By Rita Wilkins
The Downsizing Designer

If you are in your late 50s, early 60s, chances are you’ve been having conversations about whether you should downsize from your big home or not.

You’ve probably had conversations with family or friends who have already downsized so you can learn from their experience. And if they’re honest, they’ll give you their thoughts, pros and cons, and the good, bad, and ugly of downsizing.

Downsizing is a big deal, it’s life-changing, and one size does not fit all.

If you are considering downsizing or moving to a smaller home than you are currently living in… before you jump in, it’s important to weigh the pros and cons to see if it is the right decision for you.

This blog is intended to provide you with a few new tools that will help you with your decision-making process.


Downsizing? A Checklist to Help You Decide

1. Why do you want to… or have to downsize?

Empty Nest:

  • Extra bedrooms, wasted space, downsizing just “makes sense”.
  • It’s an opportunity to have more time for “you”, more fun experiences, and being with your kids and grandkids more.

Financial Issues/Concerns:

  • You are concerned with the rising costs of your home, taxes, upkeep.
  • You are starting to be concerned about not being able to afford your big home.

Health, Aging, And Safety Concerns:

  • Anticipating your future needs as you age. (i.e., one-floor living)
  • Considering future health issues that may necessitate a space suitable for handicap accessible.


2. What kind of lifestyle do you want?

  • What’s most important to you at this stage of life?
  • Where do you want to live?
  • What kind of house do you want to live in?
  • Do you want to live in the same area? (Or a cottage at the beach or a condo in the city?)
  • Do you want the ability to “lock and leave”, giving you more time to travel, be with family and friends?

Pros of Downsizing

Downsizing certainly has its advantages. These are just a few of the benefits that many boomers enjoy when they move to a smaller, more manageable, often more affordable home.

1. Less upkeep, less space to manage

More time, freedom, and energy to pursue other interests.

2. Fewer expenses (i.e., utilities, property taxes, maintenance)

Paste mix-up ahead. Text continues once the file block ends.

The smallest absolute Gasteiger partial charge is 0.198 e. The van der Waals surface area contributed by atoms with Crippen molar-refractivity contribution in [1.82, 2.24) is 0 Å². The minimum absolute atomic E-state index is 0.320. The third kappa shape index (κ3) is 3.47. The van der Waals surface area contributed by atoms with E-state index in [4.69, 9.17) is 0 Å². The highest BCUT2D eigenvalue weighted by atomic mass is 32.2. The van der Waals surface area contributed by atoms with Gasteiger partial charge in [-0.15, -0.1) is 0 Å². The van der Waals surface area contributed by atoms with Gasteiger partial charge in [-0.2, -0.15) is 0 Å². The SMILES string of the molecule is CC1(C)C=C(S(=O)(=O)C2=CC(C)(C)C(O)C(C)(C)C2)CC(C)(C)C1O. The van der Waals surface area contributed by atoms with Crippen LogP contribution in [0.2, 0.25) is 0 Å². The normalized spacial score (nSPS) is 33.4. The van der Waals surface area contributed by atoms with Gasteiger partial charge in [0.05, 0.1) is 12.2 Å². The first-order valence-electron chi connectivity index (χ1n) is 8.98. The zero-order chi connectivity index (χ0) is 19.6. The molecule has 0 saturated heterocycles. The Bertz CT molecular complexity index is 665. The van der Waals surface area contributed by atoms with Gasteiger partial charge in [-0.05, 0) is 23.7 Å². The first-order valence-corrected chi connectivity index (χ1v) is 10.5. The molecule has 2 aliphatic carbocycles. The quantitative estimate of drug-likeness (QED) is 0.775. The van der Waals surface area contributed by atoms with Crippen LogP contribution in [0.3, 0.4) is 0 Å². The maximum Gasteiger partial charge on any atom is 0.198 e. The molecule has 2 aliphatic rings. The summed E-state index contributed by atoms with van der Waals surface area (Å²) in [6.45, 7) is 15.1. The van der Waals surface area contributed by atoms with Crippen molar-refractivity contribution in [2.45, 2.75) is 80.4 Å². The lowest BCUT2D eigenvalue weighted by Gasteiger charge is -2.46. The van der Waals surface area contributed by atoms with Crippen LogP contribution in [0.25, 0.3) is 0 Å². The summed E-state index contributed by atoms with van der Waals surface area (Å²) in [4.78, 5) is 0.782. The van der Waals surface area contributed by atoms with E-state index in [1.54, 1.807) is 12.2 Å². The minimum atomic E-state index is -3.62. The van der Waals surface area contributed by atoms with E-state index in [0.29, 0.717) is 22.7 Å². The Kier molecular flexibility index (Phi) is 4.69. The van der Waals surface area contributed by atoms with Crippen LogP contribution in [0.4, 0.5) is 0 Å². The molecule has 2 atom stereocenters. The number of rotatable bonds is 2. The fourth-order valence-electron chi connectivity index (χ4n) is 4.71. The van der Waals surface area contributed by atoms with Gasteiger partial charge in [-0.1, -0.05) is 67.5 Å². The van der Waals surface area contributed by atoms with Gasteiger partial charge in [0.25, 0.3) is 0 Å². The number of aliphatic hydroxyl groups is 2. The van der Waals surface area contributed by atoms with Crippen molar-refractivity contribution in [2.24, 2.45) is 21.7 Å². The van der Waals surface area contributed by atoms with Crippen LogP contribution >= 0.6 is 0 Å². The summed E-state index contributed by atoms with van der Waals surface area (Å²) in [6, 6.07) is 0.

More money to help offset monthly expenses and more money to enjoy life.

3. Less stuff

Less stuff to manage and care for, and pay for upkeep and maintenance.

More time, energy, and freedom to enjoy your life.

4. Less stress

With less stuff, you begin to realize you have been holding onto things you no longer want, need, or use.

You also realize your stuff has been holding you back from living a new life of freedom. (Physical and emotional freedom)

When you let go of your stuff you have an easier and simpler lifestyle.

Banner image for a 5 step guide to lose the clutter but not the memories

Download your Free Printable PDF, CLICK HERE

Cons of Downsizing

1. You will need to declutter, let go of stuff you’ve collected for years

One of the biggest hurdles to downsizing is letting go. Change is hard.

Letting go of things you have collected for many years is not easy.

Is a new simpler lifestyle worth it to you?

You have to declutter at some point in your life anyway. Downsizing might be the inspiration and motivation you’ve needed to make it happen.

2. You don’t want to, you’re afraid, you’re resisting leaving the homestead you raised your children in

Do you like the home you have, the neighborhood, and your neighbors?

Change is hard. It’s natural to resist what you’ve become accustomed to for so many years.

The second biggest hurdle to downsizing is saying goodbye to your homestead.

While your bigger home might be good for now, it’s important to consider what your life will be like in 5 to 10 years. Is it worth making the move now before it’s too late?

3. Underestimating costs associated with downsizing

It’s important to do your due diligence and be familiar with the real expenses of downsizing.

(i.e., closing costs, higher taxes, homeowner fees etc.)

4. Overestimating your house value

It’s important to be realistic and grounded when setting a price for your home in your area.

Get several estimates from reliable realtors.

5. Not downsizing enough the first time

Double downsizing or having to downsize more than once can be very costly. It’s important to analyze just how much space you will need when you’re looking for your home to prevent the need to downsize again.

6. You’re not happy with where you moved, the house you selected

If you don’t do your due diligence, you may find yourself in a situation where you are unhappy about your choice.

That’s why it’s important to take your time and make this important decision.

There is no one-size-fits-all when it comes to downsizing.

Before you make your decision, weigh both the pros and the cons.

Make sure you do your homework so that it makes financial and logistical sense.

As a downsizing designer, I have the opportunity to speak to baby boomers all over the country about my own downsizing journey and the impact that downsizing has had on my life.

Living with less has provided me with a simpler, more abundant life. I now have more time, freedom, money, and energy to pursue what matters most to me.

As you embark on your own downsizing journey, please visit my website to take advantage of over 500 blogs and many free resources that will help you make the best decision for you.

You can schedule a free 30-minute phone consultation with me if you have any questions regarding right-sizing, downsizing, and decluttering.

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Rita Wilkins bio